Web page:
Truth!! It is amazing how removing one kid from the mix can change the whole dynamic. Also, if I had known 10 years ago, while preggers with my first, that I’d have 5, home school, and be a semi-crunchy cloth-diapering, body-butter making mama, I’d have laughed and run away scared.

    But I wouldn’t change it for the world. 😉

  • Kris

    Amen!! My husband deployed to the Middle East two weeks after our 4th was born. If that had been our 1st or 2nd, I would have freaked the heck out!! But I was confident by then that I could handle it – of course, with the help of some very good friends! I remember refusing to drive anywhere long distance with our first couple because there was no WAY I could do that by myself. By the time 4 and 5 came along, it was “bring it, people”!

    • Theresa Breslin

      Ahh thank you for sharing this. My husband left for TDY 2 weeks after we had our first. Not even a deployment, but I indeed freaked the heck out. Baby’s 4 months old now and still hates sleeping at night, but I digress. I think ahead to deployments with more than one kid and, I dunno, could I even keep us alive? So glad to see I’ll get better at this parenting thing, or at least, I just get used to the sleeplessness and the general feeling that I’m not on top of things like I should be. Very encouraging for this mom of uno.

  • Lisa

    True story. It’s funny to look back on the days when Evie was a newborn and think of how hard everything was (when we were living with my parents and I NEVER had to cook!), even when there were 2 parents and one kid! Not that things don’t get crazy now at times or won’t be insane in 4 months, but perspective definitely helps. 🙂 Way to go solo with two kiddos!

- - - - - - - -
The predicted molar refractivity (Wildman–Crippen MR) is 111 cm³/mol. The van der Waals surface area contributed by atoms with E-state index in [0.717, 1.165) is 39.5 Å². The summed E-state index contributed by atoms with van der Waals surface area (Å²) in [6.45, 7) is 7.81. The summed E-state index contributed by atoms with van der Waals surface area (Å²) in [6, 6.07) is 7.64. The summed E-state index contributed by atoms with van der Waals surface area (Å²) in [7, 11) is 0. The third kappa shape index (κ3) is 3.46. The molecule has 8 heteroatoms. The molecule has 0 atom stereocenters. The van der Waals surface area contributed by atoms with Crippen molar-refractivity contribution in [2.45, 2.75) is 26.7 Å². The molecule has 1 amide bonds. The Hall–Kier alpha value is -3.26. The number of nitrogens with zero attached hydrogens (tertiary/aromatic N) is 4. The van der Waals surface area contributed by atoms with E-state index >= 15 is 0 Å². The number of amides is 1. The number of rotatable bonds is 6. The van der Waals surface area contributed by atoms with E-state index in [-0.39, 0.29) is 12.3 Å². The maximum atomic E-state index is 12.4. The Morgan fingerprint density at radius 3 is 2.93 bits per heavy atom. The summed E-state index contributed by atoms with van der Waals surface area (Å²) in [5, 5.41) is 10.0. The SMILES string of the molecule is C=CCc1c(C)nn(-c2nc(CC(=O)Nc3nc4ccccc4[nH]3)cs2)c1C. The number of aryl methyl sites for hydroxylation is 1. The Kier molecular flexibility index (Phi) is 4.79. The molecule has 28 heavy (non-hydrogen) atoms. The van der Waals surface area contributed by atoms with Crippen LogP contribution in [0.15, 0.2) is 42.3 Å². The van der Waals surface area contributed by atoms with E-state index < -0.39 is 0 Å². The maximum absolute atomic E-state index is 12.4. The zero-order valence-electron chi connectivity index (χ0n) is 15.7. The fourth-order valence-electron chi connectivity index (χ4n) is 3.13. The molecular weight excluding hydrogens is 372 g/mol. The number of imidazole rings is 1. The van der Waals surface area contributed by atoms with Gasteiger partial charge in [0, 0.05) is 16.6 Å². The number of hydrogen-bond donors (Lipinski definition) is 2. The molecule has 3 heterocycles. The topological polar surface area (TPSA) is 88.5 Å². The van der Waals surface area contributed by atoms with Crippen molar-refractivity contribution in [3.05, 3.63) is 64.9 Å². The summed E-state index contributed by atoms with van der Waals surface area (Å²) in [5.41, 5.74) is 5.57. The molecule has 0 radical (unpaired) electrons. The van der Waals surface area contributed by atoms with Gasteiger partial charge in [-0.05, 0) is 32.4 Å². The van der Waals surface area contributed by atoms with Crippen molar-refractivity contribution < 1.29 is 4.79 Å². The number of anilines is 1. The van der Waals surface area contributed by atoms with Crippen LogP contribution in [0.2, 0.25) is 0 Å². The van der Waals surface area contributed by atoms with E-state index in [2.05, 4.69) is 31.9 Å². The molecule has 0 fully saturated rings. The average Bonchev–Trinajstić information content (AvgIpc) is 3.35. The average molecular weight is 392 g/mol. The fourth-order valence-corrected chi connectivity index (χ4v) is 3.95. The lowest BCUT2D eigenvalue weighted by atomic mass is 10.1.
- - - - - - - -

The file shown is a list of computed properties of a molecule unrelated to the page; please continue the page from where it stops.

• Mary Wilkerson

    I think about this all the time. Especially now that my youngest is 8 months. It’s been the longest I have not been pregnant since marriage, and I gotta say my perspective is RADICALLY different now than it was 6 months ago.

  • Tia

    This is heartening for those of us who have the little littles! Now on the odd day when it’s just me and the super-little, it feels like a vacay. Logically I know it’s possible to have many children and still function (I’ve seen the Sound of Music and Cheaper by the Dozen, after all), but I have also figured those people were made of sterner stuff than me. But maybe they’re just further along on the journey than I am. (and okay, also probably way more organized at this point.)

  • Mary Helen

    Oh I’m so glad to have read this. I can totally relate to your “emotional currency” comment. And I think all the time about how I wish I could go back to when I first found out we were pregnant with #1 and tell myself it was all going to be ok. It was a huge shock to my sense of self having to take care of someone else all the time. Now I don’t give a second thought to the fact that my 7 month old wants to be on my hip 75% of the day. I guess it’s good we’re learning something from this crazy adventure known as motherhood! ha!

  • Kate @ Daffodils

    I found myself bawling crying at 3:34am this morning because I didn’t get all 3 in bed til 9, didn’t go to bed myself until 11:30, C was up at 2 with a bad dream and Wells was up at 3:15 and refusing to go back down and I knew the light of day was coming in two hours to wake them all up for good. I cried because I felt like I I miss Kev so much on days like these, but at the ripe time of 5:46, I came down with the baby, drank a huge pot of coffee and look! he’s back asleep and the big boys are fed and now watching TV and Im commenting on a blog- Ive got this! I do often wonder what first time mom Kate who’s husband was around all the time was thinking when she got stressed out…

    Anyways, point is- you go girl! We definitely gain more confidence as we handle more babies and can certainly relish in the comfort of leaving one with a loved one for a little while to have a little break 😉